Ordinary People (1980)

Guilt is a complex anomaly in the human psyche. It’s remorseless, it’s unbiased, it lingers for decades, and many times it takes on different forms. It can take on the form of blame, and it can form into blame of the most unlikely people, just to make sense of the senseless in our lives. In the face of tragedy some people just need to point fingers and blame the innocent just to help us cope with a horrible trauma, and the same can be said for the characters featured in one of my favorite dramas of all time.

Not all dramas can be viewed repeatedly and still be able to maintain the same blunt emotional force they achieved on the first viewing, but “Ordinary People” is a film I can see many times and still feel in my gut, the misery and unresolved issues behind the situation Conrad Jarrett experiences. One of the most relevant themes behind Robert Redford’s drama is that nothing is effectively resolved. It’s simply three bitter people learning that through this tragedy, they’re going to grow apart more and more no matter how hard they try to fight it. Timothy Hutton reached the momentum of his career providing one of the most gut wrenching performances as a young man named Conrad Jarrett.

After a horrible boating accident, his big brother drowns, sacrificing himself for Conrad, and he’s the unfortunate who survives. Unfortunate is apt, as Conrad is forced to return after the accident through a hailstorm of bitterness and guilt from the senselessness of his brother’s death. As noted, he feels guilty even though we never fully understand what occurs until the climax. Even as a young man who has it all, he’s still basically the black sheep of the family. Redford places great emphases on that element in a scene where Moore’s Beth is engaging in a conversation and laughter with their oldest more favored son Buck, as Conrad watches without inclusion.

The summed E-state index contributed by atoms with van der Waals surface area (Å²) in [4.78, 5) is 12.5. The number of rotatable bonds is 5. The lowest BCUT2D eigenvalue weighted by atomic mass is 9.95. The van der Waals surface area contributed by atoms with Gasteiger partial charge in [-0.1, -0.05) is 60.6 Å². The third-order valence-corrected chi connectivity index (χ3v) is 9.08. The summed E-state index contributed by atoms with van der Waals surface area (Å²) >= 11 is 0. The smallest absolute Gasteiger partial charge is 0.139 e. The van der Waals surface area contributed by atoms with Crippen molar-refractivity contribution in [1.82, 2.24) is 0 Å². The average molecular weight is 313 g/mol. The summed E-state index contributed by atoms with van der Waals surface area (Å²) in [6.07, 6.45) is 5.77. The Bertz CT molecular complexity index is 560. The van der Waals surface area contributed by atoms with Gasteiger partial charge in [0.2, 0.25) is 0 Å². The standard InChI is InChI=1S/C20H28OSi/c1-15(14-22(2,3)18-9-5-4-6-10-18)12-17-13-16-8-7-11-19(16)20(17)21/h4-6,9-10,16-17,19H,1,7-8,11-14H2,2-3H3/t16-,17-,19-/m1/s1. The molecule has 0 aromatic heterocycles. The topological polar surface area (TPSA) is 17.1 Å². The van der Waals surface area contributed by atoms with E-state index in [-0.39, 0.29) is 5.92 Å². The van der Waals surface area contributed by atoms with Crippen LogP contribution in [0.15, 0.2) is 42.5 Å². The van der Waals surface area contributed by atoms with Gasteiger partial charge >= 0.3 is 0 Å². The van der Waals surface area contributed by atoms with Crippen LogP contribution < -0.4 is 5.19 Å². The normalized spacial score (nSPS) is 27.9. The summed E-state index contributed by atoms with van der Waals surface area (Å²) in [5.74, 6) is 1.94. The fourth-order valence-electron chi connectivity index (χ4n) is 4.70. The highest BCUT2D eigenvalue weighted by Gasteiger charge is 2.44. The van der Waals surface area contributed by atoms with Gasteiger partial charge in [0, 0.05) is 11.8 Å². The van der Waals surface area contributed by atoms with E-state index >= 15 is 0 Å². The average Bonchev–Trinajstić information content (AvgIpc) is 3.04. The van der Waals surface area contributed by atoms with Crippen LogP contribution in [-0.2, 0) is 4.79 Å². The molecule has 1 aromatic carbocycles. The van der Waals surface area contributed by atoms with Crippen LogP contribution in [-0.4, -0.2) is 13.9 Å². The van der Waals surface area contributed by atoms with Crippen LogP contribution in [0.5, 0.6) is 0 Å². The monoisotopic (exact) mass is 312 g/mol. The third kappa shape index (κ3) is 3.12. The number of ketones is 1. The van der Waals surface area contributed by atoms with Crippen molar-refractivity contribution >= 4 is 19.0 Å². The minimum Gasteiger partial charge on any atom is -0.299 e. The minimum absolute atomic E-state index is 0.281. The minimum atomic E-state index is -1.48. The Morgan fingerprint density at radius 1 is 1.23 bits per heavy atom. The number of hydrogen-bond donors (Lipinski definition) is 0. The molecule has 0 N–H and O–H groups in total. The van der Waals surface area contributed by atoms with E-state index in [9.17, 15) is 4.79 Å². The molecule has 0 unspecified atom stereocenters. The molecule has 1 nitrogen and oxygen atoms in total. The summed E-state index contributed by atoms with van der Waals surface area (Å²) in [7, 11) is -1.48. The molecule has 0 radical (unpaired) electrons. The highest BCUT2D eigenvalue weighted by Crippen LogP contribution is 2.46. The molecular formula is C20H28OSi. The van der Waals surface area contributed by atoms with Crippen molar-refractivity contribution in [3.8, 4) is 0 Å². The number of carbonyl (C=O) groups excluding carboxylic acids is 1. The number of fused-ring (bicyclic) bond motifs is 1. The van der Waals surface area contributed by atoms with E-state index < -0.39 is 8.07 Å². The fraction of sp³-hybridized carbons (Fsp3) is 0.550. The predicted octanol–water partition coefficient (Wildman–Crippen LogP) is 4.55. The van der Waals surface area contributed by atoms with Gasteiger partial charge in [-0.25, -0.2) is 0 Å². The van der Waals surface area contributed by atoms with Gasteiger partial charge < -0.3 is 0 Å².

Arriving home, he experiences the blunt anger of his mother Beth who provides a slow process of neglect to Conrad, becoming cold and despondent and preferring to keep herself uninvolved from his life. Perhaps it’s her fear of becoming close to him after losing her last son, but we learn it’s mainly because her guilt has transformed into blame. And its blame even she can’t quite understand. “Ordinary People” focuses on the tug of war between the two who can’t cope with the loss of “Buck,” and Conrad struggles with his attempts to live his life anew, with a special therapist who challenges him to come to terms with the accident. Hirsch is fantastic as Dr. Berger, a man who has Conrad pegged from the beginning, and antagonizes him to force some sense of emotion from him.

Conrad is a cold and rather quite young man who is without a doubt, a ticking time bomb. The most heartbreaking performance is from Donald Sutherland who plays a father still mourning his oldest son, while he’s torn between his affections for Conrad and his wife Beth’s absurd grudge. This film marks new territory for Mary Tyler Moore whose entire career was based on feel good movies, and roles in two of the biggest sitcoms of all time. Here, she’s a shell of a woman who turned herself off to Conrad years ago, favoring Buck in every aspect. Her hatred for Conrad becomes apparent during an awkward sequence in which Sutherland’s Calvin forces the Beth and son Conrad to take a picture together, in spite of her strong refusal to.

What’s witnessed is not the progression of a family learning to live without, but a family splitting because they live without. Buck’s death is not the straw that broke the camel’s back, but simply the element preventing the inevitable. Once he dies, the family sees each other for who they are. Conrad is slightly petulant and self-abuse, Beth is pure hatred and using her son as a symbol of pointless blame, and Jared is simply a man stuck in the middle, unable to take sides. And it’s realism. In life, tragedy can not be resolved very often, and that’s why “Ordinary People” is a masterpiece.

 

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